SEC Files Action Based on Misappropriation of Pre-IPO Shares
The SEC filed a fraud action based on the misappropriation of shares of a private firm held by investors through an LLC. The shares were then resold and reissued to other investors. SEC v. Kumar, Civil Action No. 23145 (N.D. Cal. Filed December 2, 2014).
Defendant Vinay Kumar Nevatia solicited real estate and securities investments through a number of entities he owned or controlled from 2007 through 2013. Previously, he had worked as an executive search consultant.
In August 2008 Mr. Kumar and eight other investors purchased 179,900 shares in CSS Corp. Technologies (Mauritius) Limited, a privately held technology company. Mr. Kumar, who knew one of the co-founders of the company, told investors that the shares were only available to those with personal connections to the firm. This was represented to be an exclusive, pre-IPO, opportunity.
To simplify the transaction, according to Mr. Kumar, the shares would be held through VRSBS Investments, LLC. The investors, who contributed $899,500, became the sole members of the firm along with Mr. Kumar who invested $25,000 or less than 3% of the total funds.
VRSBS was governed by a document titled “Operating Agreement of BRSBS Investment, LLC.” That agreement stated that the sole purpose of the entity was to buy and hold CSS shares for the benefit of its members. Mr. Kumar, as the managing member, was required to provide other members with a description of the material terms of any potential sale and was prohibited from commingling his proceeds with personal accounts. Investors then requested that certificates be issued reflecting the number of shares owned by each individual investor. This would permit each investor to have a certificate as evidence of the investment. Mr. Kumar made the necessary arrangements.
In November 2011 Mr. Kumar sold about half of the CSS shares originally purchased by the VRSBS investors to three directors of a venture capital firm. The directors agreed to pay $359,800 for 89,950 CSS shares. The funds were not wired to VRSBS. Rather, Mr. Kumar arranged for the payment to be directed to his personal trust bank. When the directors requested the share certificates Mr. Kumar claimed that all of the stock was in one certificate which would have to be reissued.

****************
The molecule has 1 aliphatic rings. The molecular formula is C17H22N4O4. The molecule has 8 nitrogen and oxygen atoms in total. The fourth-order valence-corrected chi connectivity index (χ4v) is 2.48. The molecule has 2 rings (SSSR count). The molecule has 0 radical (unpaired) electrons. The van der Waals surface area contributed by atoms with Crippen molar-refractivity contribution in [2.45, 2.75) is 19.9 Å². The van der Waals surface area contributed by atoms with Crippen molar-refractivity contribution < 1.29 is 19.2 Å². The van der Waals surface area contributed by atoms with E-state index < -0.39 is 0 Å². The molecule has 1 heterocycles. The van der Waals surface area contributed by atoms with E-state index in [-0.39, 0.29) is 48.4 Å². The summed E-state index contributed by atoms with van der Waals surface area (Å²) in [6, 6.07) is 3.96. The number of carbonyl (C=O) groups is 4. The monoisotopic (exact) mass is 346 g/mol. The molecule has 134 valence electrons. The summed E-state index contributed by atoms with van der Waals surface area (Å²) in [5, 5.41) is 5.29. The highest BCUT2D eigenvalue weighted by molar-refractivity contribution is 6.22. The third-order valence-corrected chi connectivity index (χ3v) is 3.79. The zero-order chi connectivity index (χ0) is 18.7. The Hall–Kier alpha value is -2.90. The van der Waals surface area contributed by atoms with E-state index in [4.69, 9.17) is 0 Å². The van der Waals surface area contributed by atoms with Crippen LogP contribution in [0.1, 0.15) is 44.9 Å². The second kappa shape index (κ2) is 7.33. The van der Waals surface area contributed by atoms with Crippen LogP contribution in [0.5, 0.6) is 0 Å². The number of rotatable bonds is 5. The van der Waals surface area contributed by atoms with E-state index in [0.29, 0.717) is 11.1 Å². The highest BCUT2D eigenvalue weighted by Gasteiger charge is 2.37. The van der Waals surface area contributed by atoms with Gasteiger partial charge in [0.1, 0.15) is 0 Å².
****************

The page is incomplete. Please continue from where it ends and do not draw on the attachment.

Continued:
Three months later, on February 16, 2012, Mr. Kumar entered into an agreement to sell another 25,000 CSS shares. This agreement was with two of the venture capital firm directors. The sales price was $100,000. Six days later Mr. Kumar agreed to sell another 60,000 CSS shares for $195,000, this time to a Cayman Islands private equity fund managed from Hong Kong. Both sales were of shares held by VRSBS. The venture capital directors wired payment to a bank account controlled by Mr. Kumar. The fund wired its payment to VRSBS. Virtually all of the funds were then diverted by Mr. Kumar to his account.
When the fund requested stock certificates, Mr. Kumar arranged for the reissuance of the CSS shares. He represented to the firm and its transfer agent that the original shares had been lost. Eventually the shares were reissued.
While the shares were being reissued, Mr. Kumar told the original investors that he was going to have new certificates issued in the name of each investor. He also told them that CSS was planning to conduct a potentially lucrative IPO.
In July 2013 some of the original investors learned from CSS that Mr. Kumar had sold nearly all of the shares. When confronted with these facts, Mr. Kumar claimed that he had only temporarily transferred the shares to protect them from his creditors. He then stopped communicating with the investors.
The complaint alleges violations of each subsection of Securities Act Section 17(a) and Exchange Act Section 10(b). The case is in litigation. See Lit. Rel. No. 23145 (December 2, 1014).